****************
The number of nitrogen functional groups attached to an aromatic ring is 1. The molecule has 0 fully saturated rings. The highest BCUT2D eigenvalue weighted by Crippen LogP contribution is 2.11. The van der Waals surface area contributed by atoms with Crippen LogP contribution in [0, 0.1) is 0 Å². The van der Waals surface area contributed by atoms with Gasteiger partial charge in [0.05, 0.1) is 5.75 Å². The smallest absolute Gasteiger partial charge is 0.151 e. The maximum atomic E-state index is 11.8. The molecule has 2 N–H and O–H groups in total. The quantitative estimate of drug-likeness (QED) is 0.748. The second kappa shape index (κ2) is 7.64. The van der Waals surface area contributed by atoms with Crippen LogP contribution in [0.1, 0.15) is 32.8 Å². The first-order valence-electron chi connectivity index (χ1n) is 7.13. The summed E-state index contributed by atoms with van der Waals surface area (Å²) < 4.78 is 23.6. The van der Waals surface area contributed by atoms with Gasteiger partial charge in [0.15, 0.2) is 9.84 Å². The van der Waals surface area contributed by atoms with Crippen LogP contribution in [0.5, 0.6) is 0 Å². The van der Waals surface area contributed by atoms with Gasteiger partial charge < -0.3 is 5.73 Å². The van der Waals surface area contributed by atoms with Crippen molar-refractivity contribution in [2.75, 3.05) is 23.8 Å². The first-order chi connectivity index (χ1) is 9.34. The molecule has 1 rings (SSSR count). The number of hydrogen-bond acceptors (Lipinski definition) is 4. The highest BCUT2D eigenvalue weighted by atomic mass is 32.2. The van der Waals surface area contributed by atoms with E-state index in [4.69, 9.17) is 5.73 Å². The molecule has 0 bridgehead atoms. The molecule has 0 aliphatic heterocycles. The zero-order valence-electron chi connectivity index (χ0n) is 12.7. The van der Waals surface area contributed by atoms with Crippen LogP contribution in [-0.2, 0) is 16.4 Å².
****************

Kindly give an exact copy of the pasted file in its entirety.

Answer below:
The number of nitrogen functional groups attached to an aromatic ring is 1. The molecule has 0 fully saturated rings. The highest BCUT2D eigenvalue weighted by Crippen LogP contribution is 2.11. The van der Waals surface area contributed by atoms with Crippen LogP contribution in [0, 0.1) is 0 Å². The van der Waals surface area contributed by atoms with Gasteiger partial charge in [0.05, 0.1) is 5.75 Å². The smallest absolute Gasteiger partial charge is 0.151 e. The maximum atomic E-state index is 11.8. The molecule has 2 N–H and O–H groups in total. The quantitative estimate of drug-likeness (QED) is 0.748. The second kappa shape index (κ2) is 7.64. The van der Waals surface area contributed by atoms with Crippen LogP contribution in [0.1, 0.15) is 32.8 Å². The first-order valence-electron chi connectivity index (χ1n) is 7.13. The summed E-state index contributed by atoms with van der Waals surface area (Å²) < 4.78 is 23.6. The van der Waals surface area contributed by atoms with Gasteiger partial charge in [0.15, 0.2) is 9.84 Å². The van der Waals surface area contributed by atoms with Crippen LogP contribution in [0.5, 0.6) is 0 Å². The van der Waals surface area contributed by atoms with Gasteiger partial charge < -0.3 is 5.73 Å². The van der Waals surface area contributed by atoms with Crippen molar-refractivity contribution in [2.75, 3.05) is 23.8 Å². The first-order chi connectivity index (χ1) is 9.34. The molecule has 1 rings (SSSR count). The number of hydrogen-bond acceptors (Lipinski definition) is 4. The highest BCUT2D eigenvalue weighted by atomic mass is 32.2. The van der Waals surface area contributed by atoms with E-state index in [4.69, 9.17) is 5.73 Å². The molecule has 0 bridgehead atoms. The molecule has 0 aliphatic heterocycles. The zero-order valence-electron chi connectivity index (χ0n) is 12.7. The van der Waals surface area contributed by atoms with Crippen LogP contribution in [-0.2, 0) is 16.4 Å².